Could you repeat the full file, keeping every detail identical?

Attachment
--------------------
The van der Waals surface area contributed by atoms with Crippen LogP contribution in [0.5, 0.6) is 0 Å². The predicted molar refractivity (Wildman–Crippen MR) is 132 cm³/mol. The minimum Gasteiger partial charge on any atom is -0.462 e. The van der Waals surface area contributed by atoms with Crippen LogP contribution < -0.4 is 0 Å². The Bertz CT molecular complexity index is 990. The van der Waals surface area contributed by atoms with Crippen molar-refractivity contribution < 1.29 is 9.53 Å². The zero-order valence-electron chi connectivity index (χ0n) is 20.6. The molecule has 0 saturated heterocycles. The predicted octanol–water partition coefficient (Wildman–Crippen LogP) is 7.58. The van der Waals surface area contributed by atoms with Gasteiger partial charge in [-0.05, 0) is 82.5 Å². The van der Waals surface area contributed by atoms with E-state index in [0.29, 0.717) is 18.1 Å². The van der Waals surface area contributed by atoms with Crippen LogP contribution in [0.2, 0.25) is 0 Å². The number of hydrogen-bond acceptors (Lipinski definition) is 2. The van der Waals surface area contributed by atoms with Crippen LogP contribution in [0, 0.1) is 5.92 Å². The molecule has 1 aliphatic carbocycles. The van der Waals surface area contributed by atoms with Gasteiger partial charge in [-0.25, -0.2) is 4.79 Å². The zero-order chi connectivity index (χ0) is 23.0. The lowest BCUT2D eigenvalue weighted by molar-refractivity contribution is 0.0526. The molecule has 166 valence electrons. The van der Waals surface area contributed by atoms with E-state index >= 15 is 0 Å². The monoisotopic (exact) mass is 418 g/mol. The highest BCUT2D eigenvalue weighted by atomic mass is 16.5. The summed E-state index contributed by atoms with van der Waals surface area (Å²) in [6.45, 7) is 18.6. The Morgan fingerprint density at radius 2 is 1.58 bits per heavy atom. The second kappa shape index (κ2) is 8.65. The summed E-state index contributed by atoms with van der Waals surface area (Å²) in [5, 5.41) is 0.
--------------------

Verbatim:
The van der Waals surface area contributed by atoms with Crippen LogP contribution in [0.5, 0.6) is 0 Å². The predicted molar refractivity (Wildman–Crippen MR) is 132 cm³/mol. The minimum Gasteiger partial charge on any atom is -0.462 e. The van der Waals surface area contributed by atoms with Crippen LogP contribution < -0.4 is 0 Å². The Bertz CT molecular complexity index is 990. The van der Waals surface area contributed by atoms with Crippen molar-refractivity contribution < 1.29 is 9.53 Å². The zero-order valence-electron chi connectivity index (χ0n) is 20.6. The molecule has 0 saturated heterocycles. The predicted octanol–water partition coefficient (Wildman–Crippen LogP) is 7.58. The van der Waals surface area contributed by atoms with Gasteiger partial charge in [-0.05, 0) is 82.5 Å². The van der Waals surface area contributed by atoms with E-state index in [0.29, 0.717) is 18.1 Å². The van der Waals surface area contributed by atoms with Crippen LogP contribution in [0.2, 0.25) is 0 Å². The number of hydrogen-bond acceptors (Lipinski definition) is 2. The van der Waals surface area contributed by atoms with Crippen LogP contribution in [0, 0.1) is 5.92 Å². The molecule has 1 aliphatic carbocycles. The van der Waals surface area contributed by atoms with Gasteiger partial charge in [-0.25, -0.2) is 4.79 Å². The zero-order chi connectivity index (χ0) is 23.0. The lowest BCUT2D eigenvalue weighted by molar-refractivity contribution is 0.0526. The molecule has 166 valence electrons. The van der Waals surface area contributed by atoms with E-state index >= 15 is 0 Å². The monoisotopic (exact) mass is 418 g/mol. The highest BCUT2D eigenvalue weighted by atomic mass is 16.5. The summed E-state index contributed by atoms with van der Waals surface area (Å²) in [6.45, 7) is 18.6. The Morgan fingerprint density at radius 2 is 1.58 bits per heavy atom. The second kappa shape index (κ2) is 8.65. The summed E-state index contributed by atoms with van der Waals surface area (Å²) in [5, 5.41) is 0.